Thomas More, Cinderella, and Religious Freedom in America

These comments were delivered at the St. Paul Stand Up For Religious Freedom rally by Dr. Anne Maloney, on June 8th, 2012, in front of the Warren E. Burger Federal Building in St. PaulDr. Maloney is an Associate Professor of Philosophy at the University of St. Catherine.

This is not a place I thought that I would ever be. I am a big fan of St. Thomas More, and I have seen, many times, Robert Bolt’s play A Man For All Seasons. Bolt’s play shows us what happens as Henry VIII continues to insist that Sir Thomas swear fealty to him, Henry, as head of the new Church of England. To do so would, of course, violate More’s religious freedom and his conscience, and so More  refuses. When Thomas’ friends express fear that he will be harmed, perhaps even executed, for refusing to violate his conscience, this line keeps coming up:  “oh for God’s sake; this isn’t Spain. This is England.” I always used to sigh when hearing that line, struck by the naivete of those Brits who did not see what was coming, who did not see where they stood. Thomas would be executed for refusing to violate his conscience, for refusing to violate the religious freedom that England’s Rule of Law guaranteed.

Here we stand. I never thought I would be here. Yet here we are.

As I stand here, I am thinking, strangely enough, of yet another story. You all know the story of Cinderella. The Grimm Brothers’ version is far gorier and more disturbing than the sanitized Disney version. In the Grimm Brothers’ telling, when the Prince shows up at the home of Cinderella to see whether anyone living there has a foot that fits the shoe that he has brought with him, the Stepmother demands that her daughters do whatever it takes to fit their feet into that shoe. In my illustrated copy of the story, there were depictions of sawing and cutting of heels and toes, blood spurting everywhere. Quentin Tarantino has nothing on the Brothers Grimm!

Hmmm,  let’s see. An evil stepmother tells the women in her life to manipulate, mangle and harm their own bodies so that they can fit into a man’s world. That used to be called a fairy tale. Now it is called Healthcare. The radically feminist Catholic Church says no, that isn’t healthcare. That’s an agenda.

There is something fundamentally twisted about a culture that medicates an entire generation of women who are not sick—fertility is not a disease. It is a woman’s way of being in the world. The issue before us today is not the morality of artificial contraception; the issue before us today is our right at American citizens to practice our Faith without interference from the government. However, when the current administration ruled that ‘contraception’ is ‘healthcare,’ the current administration made the issue of contraception a part of this battle.

Yes, the Catholic Church opposes artificial contraception. She does so because she sees artificial contraception as something that harms women physically (all those hormones) and psychologically (women are told to accept the necessity that we chemically or surgically alter our bodies so we can be more available for sex, much of it non-committed sex).

The natural law, which the Church teaches can be understood by human reason, tells us that human fertility is not a disease. A woman’s reproductive system is a complex and beautiful dimension of who she is; when society insists that she treat her body as an opponent to be ‘handled,’ or ‘dominated,’ nothing good can result.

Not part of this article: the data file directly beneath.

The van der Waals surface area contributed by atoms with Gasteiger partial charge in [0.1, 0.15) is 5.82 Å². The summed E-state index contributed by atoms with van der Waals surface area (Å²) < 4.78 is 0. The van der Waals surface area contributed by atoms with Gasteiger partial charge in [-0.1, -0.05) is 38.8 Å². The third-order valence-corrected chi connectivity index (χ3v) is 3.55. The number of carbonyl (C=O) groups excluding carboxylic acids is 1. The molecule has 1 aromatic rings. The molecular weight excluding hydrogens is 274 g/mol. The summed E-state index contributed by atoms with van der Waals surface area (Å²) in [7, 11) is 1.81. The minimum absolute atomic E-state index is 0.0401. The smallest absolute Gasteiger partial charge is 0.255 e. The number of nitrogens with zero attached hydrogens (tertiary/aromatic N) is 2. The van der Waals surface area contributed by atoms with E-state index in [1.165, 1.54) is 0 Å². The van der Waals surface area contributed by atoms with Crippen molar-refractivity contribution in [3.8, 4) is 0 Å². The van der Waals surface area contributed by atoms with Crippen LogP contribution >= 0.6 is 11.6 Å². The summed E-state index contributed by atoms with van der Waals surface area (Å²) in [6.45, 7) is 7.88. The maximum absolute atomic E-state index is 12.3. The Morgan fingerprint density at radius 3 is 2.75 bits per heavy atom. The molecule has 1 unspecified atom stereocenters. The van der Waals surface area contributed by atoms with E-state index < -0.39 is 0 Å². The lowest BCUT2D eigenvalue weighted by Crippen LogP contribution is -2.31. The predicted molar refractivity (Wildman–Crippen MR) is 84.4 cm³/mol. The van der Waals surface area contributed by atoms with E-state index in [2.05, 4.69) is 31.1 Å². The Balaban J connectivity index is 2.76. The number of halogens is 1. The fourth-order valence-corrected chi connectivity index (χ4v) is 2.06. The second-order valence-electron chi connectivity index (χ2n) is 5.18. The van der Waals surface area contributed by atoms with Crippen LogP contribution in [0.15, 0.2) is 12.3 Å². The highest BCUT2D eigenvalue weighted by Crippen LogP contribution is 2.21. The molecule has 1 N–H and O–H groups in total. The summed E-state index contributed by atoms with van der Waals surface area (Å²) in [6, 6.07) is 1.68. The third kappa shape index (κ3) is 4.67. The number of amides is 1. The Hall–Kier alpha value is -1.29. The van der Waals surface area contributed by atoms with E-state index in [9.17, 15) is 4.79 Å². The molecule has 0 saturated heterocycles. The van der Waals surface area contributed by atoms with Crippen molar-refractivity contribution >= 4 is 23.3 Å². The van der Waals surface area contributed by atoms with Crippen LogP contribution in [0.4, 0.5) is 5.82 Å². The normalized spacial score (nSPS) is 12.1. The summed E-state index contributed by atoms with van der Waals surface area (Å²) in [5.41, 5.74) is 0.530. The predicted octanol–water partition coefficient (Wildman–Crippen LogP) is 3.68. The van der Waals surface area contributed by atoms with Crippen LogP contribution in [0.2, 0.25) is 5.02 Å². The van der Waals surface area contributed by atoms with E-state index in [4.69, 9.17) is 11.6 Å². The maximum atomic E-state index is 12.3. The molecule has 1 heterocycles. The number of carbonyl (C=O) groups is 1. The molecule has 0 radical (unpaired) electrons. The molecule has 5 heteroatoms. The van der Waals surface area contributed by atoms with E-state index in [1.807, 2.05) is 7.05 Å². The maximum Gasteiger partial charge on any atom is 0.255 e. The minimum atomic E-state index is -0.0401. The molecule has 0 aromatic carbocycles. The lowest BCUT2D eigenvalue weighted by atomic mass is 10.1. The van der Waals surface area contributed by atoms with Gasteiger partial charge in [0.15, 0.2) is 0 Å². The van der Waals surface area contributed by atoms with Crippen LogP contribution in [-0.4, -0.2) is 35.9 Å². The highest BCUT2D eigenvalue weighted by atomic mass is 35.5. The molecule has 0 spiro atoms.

By mandating contraceptive coverage for virtually all Catholic institutions, the Obama administration is ordering Catholics to turn from the teaching of their Faith and rely instead on their faith in—what? Obama? Government? The Church has been ordered to comply with what the government has determined to be healthcare, when what is being demanded is neither healthy nor caring for women. Bulletin: women are sick of being told that we need to throw  chemicals, jellies, foam, springs, you name it, into our bodies so that we can be ready for sex on demand. Another Bulletin: for all too much of human history, women have been treated shabbily by their culture and their doctors. Women are tired of a culture that defines healthcare as “Take a pill and shut up.” I am here to tell you that the young women in my life will not shut up. The young women in my life see the wisdom of a Church that tells them they are healthy and beautiful just as God created them. The young women in my life want their Church to have the religious freedom upon which their nation was founded. Here’s an odd picture, but perhaps it makes the point: let’s go back to that story of Cinderella, but mix it up a bit. In this odd version of the tale, the Prince comes to Cinderella’s house to find the stepmother who is Catholic. The Prince orders the Catholic stepmother to saw off the heels and toes of her daughters because fitting the shoe means that they are healthy. The Catholic stepmother refuses to do this deed, and the Prince says, “You have three months to figure out how to do this job.” “But you cannot come into my home and force me to do something so heinous, so much in violation of my most basic conscience,” says the Catholic stepmother. The Prince says, “yes, I can.  Luckily, I am a prince and not bound by any rule of law. Saw away.”

So who are we as a nation? Do we still operate under a rule of law? We are citizens of the United States of America. What does that mean? Do we have our religious freedom? I hope so. With all my heart, I hope so.

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